Logging the IP Address of your Raspberry PI to a Google Sheet

16 Jan 2018
article 10 minute read

How to get your Raspberry PI to log it’s assigned IP Address to a Google Sheet every time it boots up!

Headless Raspberry PIs are a brilliant way to expand your computing empire, while still living in a predominantly Chrome OS world. Whether you choose to run a media server, a FLAC encoding system or an IOT automation project, you will be able to easily connect into your PI from the comfort of your Chromebook/box/bit using a simple SSH Client.

Example Logger

So far, so good. But, without a screen attached to your lovely little Linux-based PI, how do you know what IP address to connect to?


If you’re in a hurry or just a little impatient, you can skip over the majority of the explanation in this article. Just make a copy of the spreadsheet (above) and jump to the Configuration section below to get up and running.

Automatic Connectivity

There are a plethora of excellent guides to help you get your PI to automatically connect to a wireless network. The configuration used for this system is below as an example. As this PI is regularly used in different locations, it uses a WPA Supplicant file to allow multiple configurations (Wireless Networks) to be specified. It then connects to the first one that it finds.

Alternatively, you could assign a static IP address to your device, but this is a pain if you need to connect to multiple networks or operate in an environment where you don’t have full control of the IP Addressing Space (e.g. at work). You can also use a dynamic DNS registration service, but this will only give you the external IP address (e.g. Internet faced) of your device, which isn’t much use if you need to connect to it locally. Finally, reserved IP addresses in DHCP could be used, but again, this requires having full access to the network and means extra work to maintain and document! Dynamically assigned DHCP addresses are accessible and convenient, and this post documents an easy way to log them every time your PIs boot up, regardless of where they are in the world!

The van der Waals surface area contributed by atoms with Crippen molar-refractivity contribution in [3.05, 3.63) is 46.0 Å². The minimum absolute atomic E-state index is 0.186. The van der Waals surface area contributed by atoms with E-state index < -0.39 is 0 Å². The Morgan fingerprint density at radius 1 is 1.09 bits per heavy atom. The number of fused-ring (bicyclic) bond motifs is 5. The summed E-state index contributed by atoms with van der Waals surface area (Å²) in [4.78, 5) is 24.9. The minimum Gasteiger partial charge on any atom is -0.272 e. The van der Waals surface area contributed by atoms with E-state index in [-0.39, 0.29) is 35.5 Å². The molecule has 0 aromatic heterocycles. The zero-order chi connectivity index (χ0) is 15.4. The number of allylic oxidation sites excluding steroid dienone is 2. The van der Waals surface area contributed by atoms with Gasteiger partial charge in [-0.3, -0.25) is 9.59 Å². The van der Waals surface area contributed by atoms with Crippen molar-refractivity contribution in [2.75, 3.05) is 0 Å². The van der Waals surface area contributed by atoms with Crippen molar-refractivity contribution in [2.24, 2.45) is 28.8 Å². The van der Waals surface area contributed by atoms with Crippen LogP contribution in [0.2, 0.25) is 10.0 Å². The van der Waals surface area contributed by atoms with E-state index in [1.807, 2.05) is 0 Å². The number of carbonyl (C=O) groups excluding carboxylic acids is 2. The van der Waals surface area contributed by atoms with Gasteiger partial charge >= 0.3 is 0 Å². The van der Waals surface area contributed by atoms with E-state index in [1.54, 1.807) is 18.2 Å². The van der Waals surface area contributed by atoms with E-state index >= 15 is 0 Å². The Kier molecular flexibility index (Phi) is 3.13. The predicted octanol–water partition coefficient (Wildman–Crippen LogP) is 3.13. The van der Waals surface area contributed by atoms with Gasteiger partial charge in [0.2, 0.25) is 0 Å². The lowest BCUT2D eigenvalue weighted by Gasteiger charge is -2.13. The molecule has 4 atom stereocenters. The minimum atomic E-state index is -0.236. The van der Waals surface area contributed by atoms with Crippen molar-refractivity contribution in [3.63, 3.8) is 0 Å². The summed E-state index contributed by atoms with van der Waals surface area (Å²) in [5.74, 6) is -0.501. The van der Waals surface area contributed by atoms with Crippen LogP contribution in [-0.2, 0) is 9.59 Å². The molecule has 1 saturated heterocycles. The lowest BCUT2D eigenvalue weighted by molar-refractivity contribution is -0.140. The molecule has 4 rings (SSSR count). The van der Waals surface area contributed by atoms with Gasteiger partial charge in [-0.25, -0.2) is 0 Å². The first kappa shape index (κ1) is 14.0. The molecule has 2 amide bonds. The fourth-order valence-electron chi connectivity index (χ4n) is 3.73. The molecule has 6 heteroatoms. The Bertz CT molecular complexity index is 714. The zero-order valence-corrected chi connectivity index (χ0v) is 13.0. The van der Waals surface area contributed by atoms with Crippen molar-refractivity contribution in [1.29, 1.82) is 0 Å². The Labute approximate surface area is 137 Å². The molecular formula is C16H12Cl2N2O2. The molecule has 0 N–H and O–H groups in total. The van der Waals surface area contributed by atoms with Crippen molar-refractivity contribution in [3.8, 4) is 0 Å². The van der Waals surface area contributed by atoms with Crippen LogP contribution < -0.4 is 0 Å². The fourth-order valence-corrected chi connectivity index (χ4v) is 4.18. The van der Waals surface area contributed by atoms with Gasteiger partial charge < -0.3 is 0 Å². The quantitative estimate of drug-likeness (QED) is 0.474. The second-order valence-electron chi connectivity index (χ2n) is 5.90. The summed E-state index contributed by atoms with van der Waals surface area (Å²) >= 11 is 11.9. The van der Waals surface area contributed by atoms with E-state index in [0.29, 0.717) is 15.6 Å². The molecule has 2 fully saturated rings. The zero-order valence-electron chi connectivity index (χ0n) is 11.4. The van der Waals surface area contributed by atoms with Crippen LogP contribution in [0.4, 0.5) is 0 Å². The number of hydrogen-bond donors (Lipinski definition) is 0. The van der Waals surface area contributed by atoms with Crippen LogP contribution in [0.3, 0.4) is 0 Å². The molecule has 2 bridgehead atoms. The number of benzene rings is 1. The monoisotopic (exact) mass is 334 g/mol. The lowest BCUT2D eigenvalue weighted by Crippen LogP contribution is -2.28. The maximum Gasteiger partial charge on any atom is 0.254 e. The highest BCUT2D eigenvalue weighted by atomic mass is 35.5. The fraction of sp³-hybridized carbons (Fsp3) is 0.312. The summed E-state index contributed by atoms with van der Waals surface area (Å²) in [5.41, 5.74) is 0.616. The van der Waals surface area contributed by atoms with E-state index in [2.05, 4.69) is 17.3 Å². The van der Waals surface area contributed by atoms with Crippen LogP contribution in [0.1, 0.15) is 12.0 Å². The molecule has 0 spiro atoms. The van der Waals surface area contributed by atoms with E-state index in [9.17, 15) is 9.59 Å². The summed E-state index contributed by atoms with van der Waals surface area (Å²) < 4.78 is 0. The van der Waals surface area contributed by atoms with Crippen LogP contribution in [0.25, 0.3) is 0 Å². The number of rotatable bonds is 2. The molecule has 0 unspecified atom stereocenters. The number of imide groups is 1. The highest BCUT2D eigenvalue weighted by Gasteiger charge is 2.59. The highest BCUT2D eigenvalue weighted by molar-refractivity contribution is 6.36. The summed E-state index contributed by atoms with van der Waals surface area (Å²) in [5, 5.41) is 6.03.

Interface Config

Raspbian Stretch

On later versions of Raspbian/Debian (beginning with stretch) network configuration and hooking up the wpa configuration is handled automatically by dhcpd. You can, therefore, skip straight to wireless configuration below. In fact, if you end up configuring the interfaces in /etc/network/interfaces as well it can have seemingly unpredictable results, so steer well clear! On a home network, you may wish to speed up the address assignment process by disabling ARP probing.

To do this, type the following:

sudo nano /etc/dhcpcd.conf

And add the following line:


If you are using a different type of OS/board, e.g. an Asus TinkerBoard running Tinker OS (stretch) then you may find that the WPA configuration is not handled by default by dhcpd. In this case you may need to create you own DHCP hook to handle this.

To do this, type the following:

sudo touch /lib/dhcpcd/dhcpcd-hooks/10-wpa_supplicant
sudo nano /lib/dhcpcd/dhcpcd-hooks/10-wpa_supplicant

Then copy and paste in the script from the Raspberry Pi repository.

Raspbian Jesse

If you are using earlier versions then the /etc/network/interfaces file contains the overall network interface configuration, and in turn, this points to the wpa supplicant configuration file to define the wireless networks that the PI will connect to.

To edit this file, type the following: